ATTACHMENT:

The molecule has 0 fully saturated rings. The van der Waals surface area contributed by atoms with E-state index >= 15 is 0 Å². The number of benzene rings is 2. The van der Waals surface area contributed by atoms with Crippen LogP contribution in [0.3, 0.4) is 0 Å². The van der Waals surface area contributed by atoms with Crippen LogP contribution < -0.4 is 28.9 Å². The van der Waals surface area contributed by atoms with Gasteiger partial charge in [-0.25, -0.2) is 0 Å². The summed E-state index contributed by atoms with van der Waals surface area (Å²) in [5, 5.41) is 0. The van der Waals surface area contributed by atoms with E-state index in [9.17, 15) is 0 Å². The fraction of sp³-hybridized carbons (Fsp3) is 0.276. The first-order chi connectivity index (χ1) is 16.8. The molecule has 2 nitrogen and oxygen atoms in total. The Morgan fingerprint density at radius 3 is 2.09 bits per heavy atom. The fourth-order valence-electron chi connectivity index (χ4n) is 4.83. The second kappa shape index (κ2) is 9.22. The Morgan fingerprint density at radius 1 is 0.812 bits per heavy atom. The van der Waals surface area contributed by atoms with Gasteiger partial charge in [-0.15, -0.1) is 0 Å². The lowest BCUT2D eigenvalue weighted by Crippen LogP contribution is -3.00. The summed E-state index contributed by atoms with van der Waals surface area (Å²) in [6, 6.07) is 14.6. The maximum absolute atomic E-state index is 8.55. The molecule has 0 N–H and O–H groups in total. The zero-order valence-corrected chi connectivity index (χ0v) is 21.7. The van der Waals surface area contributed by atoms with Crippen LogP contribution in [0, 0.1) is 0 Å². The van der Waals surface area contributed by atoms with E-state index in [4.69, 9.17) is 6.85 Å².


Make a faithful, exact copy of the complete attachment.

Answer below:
The molecule has 0 fully saturated rings. The van der Waals surface area contributed by atoms with E-state index >= 15 is 0 Å². The number of benzene rings is 2. The van der Waals surface area contributed by atoms with Crippen LogP contribution in [0.3, 0.4) is 0 Å². The van der Waals surface area contributed by atoms with Crippen LogP contribution < -0.4 is 28.9 Å². The van der Waals surface area contributed by atoms with Gasteiger partial charge in [-0.25, -0.2) is 0 Å². The summed E-state index contributed by atoms with van der Waals surface area (Å²) in [5, 5.41) is 0. The van der Waals surface area contributed by atoms with E-state index in [9.17, 15) is 0 Å². The fraction of sp³-hybridized carbons (Fsp3) is 0.276. The first-order chi connectivity index (χ1) is 16.8. The molecule has 2 nitrogen and oxygen atoms in total. The Morgan fingerprint density at radius 3 is 2.09 bits per heavy atom. The fourth-order valence-electron chi connectivity index (χ4n) is 4.83. The second kappa shape index (κ2) is 9.22. The Morgan fingerprint density at radius 1 is 0.812 bits per heavy atom. The van der Waals surface area contributed by atoms with Gasteiger partial charge in [-0.15, -0.1) is 0 Å². The lowest BCUT2D eigenvalue weighted by Crippen LogP contribution is -3.00. The summed E-state index contributed by atoms with van der Waals surface area (Å²) in [6, 6.07) is 14.6. The maximum absolute atomic E-state index is 8.55. The molecule has 0 N–H and O–H groups in total. The zero-order valence-corrected chi connectivity index (χ0v) is 21.7. The van der Waals surface area contributed by atoms with Crippen LogP contribution in [0, 0.1) is 0 Å². The van der Waals surface area contributed by atoms with E-state index in [4.69, 9.17) is 6.85 Å².